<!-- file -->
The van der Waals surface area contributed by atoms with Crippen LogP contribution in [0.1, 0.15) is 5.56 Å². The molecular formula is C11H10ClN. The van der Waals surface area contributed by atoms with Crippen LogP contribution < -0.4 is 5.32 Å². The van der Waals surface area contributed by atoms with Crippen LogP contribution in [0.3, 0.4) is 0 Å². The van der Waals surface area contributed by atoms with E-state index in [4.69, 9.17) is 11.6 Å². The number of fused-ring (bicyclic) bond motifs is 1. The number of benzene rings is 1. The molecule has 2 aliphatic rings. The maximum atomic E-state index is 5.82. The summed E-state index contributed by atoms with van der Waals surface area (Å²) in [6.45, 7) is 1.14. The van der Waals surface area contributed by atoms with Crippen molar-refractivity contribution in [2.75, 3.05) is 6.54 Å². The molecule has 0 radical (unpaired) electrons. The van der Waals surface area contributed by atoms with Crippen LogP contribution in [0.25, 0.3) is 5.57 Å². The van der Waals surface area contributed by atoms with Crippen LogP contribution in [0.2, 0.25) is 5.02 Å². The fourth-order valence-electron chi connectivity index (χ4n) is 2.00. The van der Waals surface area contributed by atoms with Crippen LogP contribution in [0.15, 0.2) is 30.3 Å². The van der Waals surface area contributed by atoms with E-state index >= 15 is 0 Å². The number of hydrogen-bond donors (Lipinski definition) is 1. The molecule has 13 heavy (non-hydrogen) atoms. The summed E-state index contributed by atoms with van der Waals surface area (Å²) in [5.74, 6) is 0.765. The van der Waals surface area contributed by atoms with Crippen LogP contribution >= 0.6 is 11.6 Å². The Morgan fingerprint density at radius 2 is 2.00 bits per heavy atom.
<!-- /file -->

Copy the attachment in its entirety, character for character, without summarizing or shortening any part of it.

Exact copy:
The van der Waals surface area contributed by atoms with Crippen LogP contribution in [0.1, 0.15) is 5.56 Å². The molecular formula is C11H10ClN. The van der Waals surface area contributed by atoms with Crippen LogP contribution < -0.4 is 5.32 Å². The van der Waals surface area contributed by atoms with Crippen LogP contribution in [0.3, 0.4) is 0 Å². The van der Waals surface area contributed by atoms with E-state index in [4.69, 9.17) is 11.6 Å². The number of fused-ring (bicyclic) bond motifs is 1. The number of benzene rings is 1. The molecule has 2 aliphatic rings. The maximum atomic E-state index is 5.82. The summed E-state index contributed by atoms with van der Waals surface area (Å²) in [6.45, 7) is 1.14. The van der Waals surface area contributed by atoms with Crippen molar-refractivity contribution in [2.75, 3.05) is 6.54 Å². The molecule has 0 radical (unpaired) electrons. The van der Waals surface area contributed by atoms with Crippen LogP contribution in [0.25, 0.3) is 5.57 Å². The van der Waals surface area contributed by atoms with Crippen LogP contribution in [0.2, 0.25) is 5.02 Å². The fourth-order valence-electron chi connectivity index (χ4n) is 2.00. The van der Waals surface area contributed by atoms with Crippen LogP contribution in [0.15, 0.2) is 30.3 Å². The van der Waals surface area contributed by atoms with E-state index >= 15 is 0 Å². The number of hydrogen-bond donors (Lipinski definition) is 1. The molecule has 13 heavy (non-hydrogen) atoms. The summed E-state index contributed by atoms with van der Waals surface area (Å²) in [5.74, 6) is 0.765. The van der Waals surface area contributed by atoms with Crippen LogP contribution >= 0.6 is 11.6 Å². The Morgan fingerprint density at radius 2 is 2.00 bits per heavy atom.